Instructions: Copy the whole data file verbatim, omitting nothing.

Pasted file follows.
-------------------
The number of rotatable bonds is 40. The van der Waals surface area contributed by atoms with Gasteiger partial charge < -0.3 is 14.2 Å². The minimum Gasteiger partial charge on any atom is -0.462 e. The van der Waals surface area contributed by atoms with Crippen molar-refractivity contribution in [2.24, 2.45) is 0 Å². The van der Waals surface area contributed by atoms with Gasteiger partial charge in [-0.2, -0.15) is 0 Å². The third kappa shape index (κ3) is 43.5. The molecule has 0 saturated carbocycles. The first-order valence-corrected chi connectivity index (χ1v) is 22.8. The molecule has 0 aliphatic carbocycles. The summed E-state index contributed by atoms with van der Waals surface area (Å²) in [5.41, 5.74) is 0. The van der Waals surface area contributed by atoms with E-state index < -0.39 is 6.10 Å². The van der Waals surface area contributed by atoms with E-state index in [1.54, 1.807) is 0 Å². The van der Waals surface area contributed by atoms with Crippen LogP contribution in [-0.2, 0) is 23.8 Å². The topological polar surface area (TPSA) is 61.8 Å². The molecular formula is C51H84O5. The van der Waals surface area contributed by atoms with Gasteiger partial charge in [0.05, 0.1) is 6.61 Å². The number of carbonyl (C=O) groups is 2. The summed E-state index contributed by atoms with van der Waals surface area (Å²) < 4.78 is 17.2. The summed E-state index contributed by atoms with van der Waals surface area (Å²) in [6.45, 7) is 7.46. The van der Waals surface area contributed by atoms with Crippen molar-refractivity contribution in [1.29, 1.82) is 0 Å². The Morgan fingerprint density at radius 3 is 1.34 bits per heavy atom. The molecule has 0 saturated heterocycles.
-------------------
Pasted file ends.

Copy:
The number of rotatable bonds is 40. The van der Waals surface area contributed by atoms with Gasteiger partial charge < -0.3 is 14.2 Å². The minimum Gasteiger partial charge on any atom is -0.462 e. The van der Waals surface area contributed by atoms with Crippen molar-refractivity contribution in [2.24, 2.45) is 0 Å². The van der Waals surface area contributed by atoms with Gasteiger partial charge in [-0.2, -0.15) is 0 Å². The third kappa shape index (κ3) is 43.5. The molecule has 0 saturated carbocycles. The first-order valence-corrected chi connectivity index (χ1v) is 22.8. The molecule has 0 aliphatic carbocycles. The summed E-state index contributed by atoms with van der Waals surface area (Å²) in [5.41, 5.74) is 0. The van der Waals surface area contributed by atoms with E-state index < -0.39 is 6.10 Å². The van der Waals surface area contributed by atoms with E-state index in [1.54, 1.807) is 0 Å². The van der Waals surface area contributed by atoms with Crippen LogP contribution in [-0.2, 0) is 23.8 Å². The topological polar surface area (TPSA) is 61.8 Å². The molecular formula is C51H84O5. The van der Waals surface area contributed by atoms with Gasteiger partial charge in [0.05, 0.1) is 6.61 Å². The number of carbonyl (C=O) groups is 2. The summed E-state index contributed by atoms with van der Waals surface area (Å²) < 4.78 is 17.2. The summed E-state index contributed by atoms with van der Waals surface area (Å²) in [6.45, 7) is 7.46. The van der Waals surface area contributed by atoms with Crippen molar-refractivity contribution in [1.29, 1.82) is 0 Å². The Morgan fingerprint density at radius 3 is 1.34 bits per heavy atom. The molecule has 0 saturated heterocycles.